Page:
An uptick in early lease surrenders is likely as businesses adapt to Covid-19, prompting a call for tenants and landlords to better understand the ‘make good’ provisions in their leases.
Most commercial property leases in New Zealand contain clauses that oblige tenants to reinstate their properties at lease end. These ‘make good’ obligations are met by either undertaking physical works or compensating the landlord with a financial settlement.
David Guy, Managing Director of Building Consultancy at Colliers, says there is little doubt that ‘make good’ is an emotive subject for landlords and tenants, even when the property sector is performing well.
“As Covid-19 continues to impact the way businesses operate, it is now more important than ever to understand what ‘make good’ provisions mean for both landlords and tenants.
“Office teams working from home, online meetings and an uptick in online retail will inevitably mean that that many occupiers will reconsider their property needs.
“This will almost certainly lead to early lease surrenders and consequential discussions over ‘make good’ obligations.”
Guy says from his team’s experience, large-scale tenants – some of which have dedicated property teams – are well advised and highly aware of the full extent of their leasehold repair exposure.
“However, smaller businesses are all too often blissfully unaware of the sting in the tail that waits at the end of their property lease.
“It’s important for tenants to know the facts in advance of opening up those difficult discussions with their landlords. Forewarned is forearmed and a ‘make good’ assessment will help identify the extent of their leasehold repair exposure and provide strategic advice on how to minimise it.”
Equally, Guy says that well-advised major landlords are often acutely aware of the value of ‘make good’ within their lease portfolio.
“Smaller landlords, or those who simply haven’t sought professional advice, often either don’t know about ‘make good’ or have little appetite to enforce it.
“Consequently, they may find themselves financing a much larger share of refurbishment costs, necessary to re-let their buildings in a market with increased vacancy.”
Guy says the construction sector will undoubtably be hit hard by Covid-19.
“A reduction in the availability of building contractors may mean that tenants who need to exit their leases quickly have no option other than to negotiate a financial settlement.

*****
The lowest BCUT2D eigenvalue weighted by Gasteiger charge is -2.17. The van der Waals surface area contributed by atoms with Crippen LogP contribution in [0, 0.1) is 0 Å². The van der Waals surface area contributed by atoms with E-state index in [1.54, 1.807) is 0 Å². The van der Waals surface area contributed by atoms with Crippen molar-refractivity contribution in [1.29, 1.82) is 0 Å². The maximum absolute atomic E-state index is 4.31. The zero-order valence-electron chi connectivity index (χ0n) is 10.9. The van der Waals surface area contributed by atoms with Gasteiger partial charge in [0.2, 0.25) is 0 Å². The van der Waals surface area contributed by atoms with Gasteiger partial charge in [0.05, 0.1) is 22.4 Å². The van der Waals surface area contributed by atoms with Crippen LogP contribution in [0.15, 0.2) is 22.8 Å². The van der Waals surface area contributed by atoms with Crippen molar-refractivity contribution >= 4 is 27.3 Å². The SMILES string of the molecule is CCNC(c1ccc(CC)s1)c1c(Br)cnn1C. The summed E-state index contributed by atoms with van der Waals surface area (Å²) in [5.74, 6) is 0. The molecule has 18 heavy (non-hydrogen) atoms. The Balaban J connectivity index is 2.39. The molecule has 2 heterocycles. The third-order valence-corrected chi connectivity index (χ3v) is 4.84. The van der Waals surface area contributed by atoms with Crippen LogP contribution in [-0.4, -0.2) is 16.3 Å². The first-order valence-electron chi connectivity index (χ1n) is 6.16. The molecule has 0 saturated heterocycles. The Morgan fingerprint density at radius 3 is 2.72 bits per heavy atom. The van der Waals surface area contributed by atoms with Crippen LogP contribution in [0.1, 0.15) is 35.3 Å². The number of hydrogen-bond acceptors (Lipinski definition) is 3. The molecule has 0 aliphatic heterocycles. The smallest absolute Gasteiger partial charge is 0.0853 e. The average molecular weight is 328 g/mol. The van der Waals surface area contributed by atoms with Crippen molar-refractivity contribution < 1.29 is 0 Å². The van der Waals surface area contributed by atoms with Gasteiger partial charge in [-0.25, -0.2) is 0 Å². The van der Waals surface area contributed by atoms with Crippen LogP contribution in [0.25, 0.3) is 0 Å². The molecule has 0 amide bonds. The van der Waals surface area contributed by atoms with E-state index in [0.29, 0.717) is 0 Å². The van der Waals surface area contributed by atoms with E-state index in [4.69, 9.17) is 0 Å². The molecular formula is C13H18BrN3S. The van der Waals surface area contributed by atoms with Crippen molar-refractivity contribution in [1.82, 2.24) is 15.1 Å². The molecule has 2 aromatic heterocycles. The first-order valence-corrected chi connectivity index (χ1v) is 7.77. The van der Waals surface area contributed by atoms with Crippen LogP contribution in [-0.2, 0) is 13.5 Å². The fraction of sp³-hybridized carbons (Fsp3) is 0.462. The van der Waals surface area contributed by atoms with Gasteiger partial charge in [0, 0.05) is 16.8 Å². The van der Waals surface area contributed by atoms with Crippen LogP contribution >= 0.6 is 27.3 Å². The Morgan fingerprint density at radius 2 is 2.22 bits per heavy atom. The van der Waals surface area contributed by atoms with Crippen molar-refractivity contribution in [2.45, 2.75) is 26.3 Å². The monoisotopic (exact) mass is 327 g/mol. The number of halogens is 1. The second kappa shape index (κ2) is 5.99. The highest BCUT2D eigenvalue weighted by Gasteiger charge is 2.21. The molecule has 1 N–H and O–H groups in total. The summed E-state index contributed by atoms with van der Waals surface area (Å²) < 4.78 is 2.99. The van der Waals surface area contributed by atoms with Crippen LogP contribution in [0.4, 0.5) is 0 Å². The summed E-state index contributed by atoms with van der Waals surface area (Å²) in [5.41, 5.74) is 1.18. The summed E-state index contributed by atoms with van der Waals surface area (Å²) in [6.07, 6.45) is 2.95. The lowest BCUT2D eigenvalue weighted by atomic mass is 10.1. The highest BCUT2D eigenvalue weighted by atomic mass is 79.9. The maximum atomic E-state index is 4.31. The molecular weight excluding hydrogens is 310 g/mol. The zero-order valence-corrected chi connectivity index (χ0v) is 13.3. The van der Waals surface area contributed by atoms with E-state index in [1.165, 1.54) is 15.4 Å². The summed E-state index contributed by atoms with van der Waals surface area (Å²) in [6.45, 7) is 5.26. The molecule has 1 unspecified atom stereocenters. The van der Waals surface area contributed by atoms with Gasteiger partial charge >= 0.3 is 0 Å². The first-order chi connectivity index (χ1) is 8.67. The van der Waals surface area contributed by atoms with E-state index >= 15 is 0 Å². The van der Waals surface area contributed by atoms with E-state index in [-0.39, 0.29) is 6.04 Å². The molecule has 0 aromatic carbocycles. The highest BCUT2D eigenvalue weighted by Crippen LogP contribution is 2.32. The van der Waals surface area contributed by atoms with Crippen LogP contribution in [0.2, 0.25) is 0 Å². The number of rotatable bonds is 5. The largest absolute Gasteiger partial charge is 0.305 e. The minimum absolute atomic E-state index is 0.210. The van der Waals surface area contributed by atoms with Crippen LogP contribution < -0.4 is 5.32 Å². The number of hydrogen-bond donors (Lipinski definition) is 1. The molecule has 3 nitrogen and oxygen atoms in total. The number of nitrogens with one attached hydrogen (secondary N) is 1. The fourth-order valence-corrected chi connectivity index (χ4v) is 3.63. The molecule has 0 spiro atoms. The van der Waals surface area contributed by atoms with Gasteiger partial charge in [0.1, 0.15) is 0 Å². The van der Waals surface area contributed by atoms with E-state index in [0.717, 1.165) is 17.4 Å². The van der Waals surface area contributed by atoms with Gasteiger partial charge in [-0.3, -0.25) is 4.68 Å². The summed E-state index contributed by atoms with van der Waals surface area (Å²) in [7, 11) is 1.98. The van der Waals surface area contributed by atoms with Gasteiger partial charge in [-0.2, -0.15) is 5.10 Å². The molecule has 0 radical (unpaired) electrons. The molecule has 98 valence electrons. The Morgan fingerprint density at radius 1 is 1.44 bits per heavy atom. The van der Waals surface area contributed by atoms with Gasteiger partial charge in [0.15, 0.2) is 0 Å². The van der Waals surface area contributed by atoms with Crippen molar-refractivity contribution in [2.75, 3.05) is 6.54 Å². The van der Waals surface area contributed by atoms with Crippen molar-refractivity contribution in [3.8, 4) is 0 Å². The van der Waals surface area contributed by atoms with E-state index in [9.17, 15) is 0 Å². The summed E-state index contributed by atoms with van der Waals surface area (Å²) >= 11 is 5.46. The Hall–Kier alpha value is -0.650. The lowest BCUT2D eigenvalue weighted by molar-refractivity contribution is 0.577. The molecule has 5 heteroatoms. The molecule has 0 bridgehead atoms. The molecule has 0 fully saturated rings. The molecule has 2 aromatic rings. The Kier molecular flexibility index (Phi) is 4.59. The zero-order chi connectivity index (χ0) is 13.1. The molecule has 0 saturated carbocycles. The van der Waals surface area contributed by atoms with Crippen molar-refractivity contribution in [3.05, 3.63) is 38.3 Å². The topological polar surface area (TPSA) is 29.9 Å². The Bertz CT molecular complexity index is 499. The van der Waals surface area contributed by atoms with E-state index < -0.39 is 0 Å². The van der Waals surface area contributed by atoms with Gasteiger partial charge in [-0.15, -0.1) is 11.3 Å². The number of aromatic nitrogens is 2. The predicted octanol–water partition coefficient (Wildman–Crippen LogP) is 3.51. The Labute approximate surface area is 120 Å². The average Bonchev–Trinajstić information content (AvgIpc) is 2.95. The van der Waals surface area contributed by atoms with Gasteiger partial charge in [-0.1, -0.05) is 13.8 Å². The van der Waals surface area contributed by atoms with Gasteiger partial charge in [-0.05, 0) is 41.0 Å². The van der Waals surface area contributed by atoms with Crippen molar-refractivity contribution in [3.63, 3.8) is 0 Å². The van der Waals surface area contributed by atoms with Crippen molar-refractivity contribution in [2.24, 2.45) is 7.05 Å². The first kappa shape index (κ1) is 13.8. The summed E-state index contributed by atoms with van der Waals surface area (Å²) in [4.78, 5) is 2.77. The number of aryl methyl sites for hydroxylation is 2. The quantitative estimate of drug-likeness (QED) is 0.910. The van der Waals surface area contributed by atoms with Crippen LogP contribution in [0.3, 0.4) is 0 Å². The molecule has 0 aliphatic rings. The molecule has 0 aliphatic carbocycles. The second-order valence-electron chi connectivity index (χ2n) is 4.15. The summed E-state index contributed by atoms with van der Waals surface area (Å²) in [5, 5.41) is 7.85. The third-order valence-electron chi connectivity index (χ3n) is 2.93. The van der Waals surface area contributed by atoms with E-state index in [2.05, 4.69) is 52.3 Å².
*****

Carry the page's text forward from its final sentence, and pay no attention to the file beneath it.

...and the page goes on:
“Conversely, with a considered lease-exit strategy and longer lead times, it may be possible for your advisors to engage with contractors, who are willing to accept reduced profit margins and work to find economic solutions.
“It’s our experience that landlords almost always prefer a financial settlement. The ability for tenants to complete physical works, or at least offer to do so, will take away an important negotiation tool from them.”
Guy says memories will last long beyond the Covid-19 pandemic and there is little doubt that those landlords who take an unreasonably hard line on ‘make good’ will suffer reputational damage.
“It’s equally true that tenants who allow their companies to fall over rather than work out a solution with their landlords may find themselves perceived as ‘high risk’ when the property sector recovers.
“When it comes to ‘make good’ settlements, it is our experience that ‘reasonable’ claims settle relatively quickly. However, when either side takes an ‘unreasonable’ stance, the matter becomes unduly lengthy and expensive.
“Property leases generally include provisions for dispute resolutions, but our view is that these are often the wrong tools to resolve ‘make good’ disputes. They are expensive to implement and take a long time to reach conclusion.
“With the right advice, a balanced, fair and reasonable ‘make good’ assessment can be drawn up and agreed in good faith between the parties. These should include innovative commercial solutions that fit the needs of both parties.“Ultimately, we are all in this extraordinary global event together and the economic impact on the property sector will be severe. A spirit of collaboration, understanding and fairness between landlords and tenants is needed now more than ever.”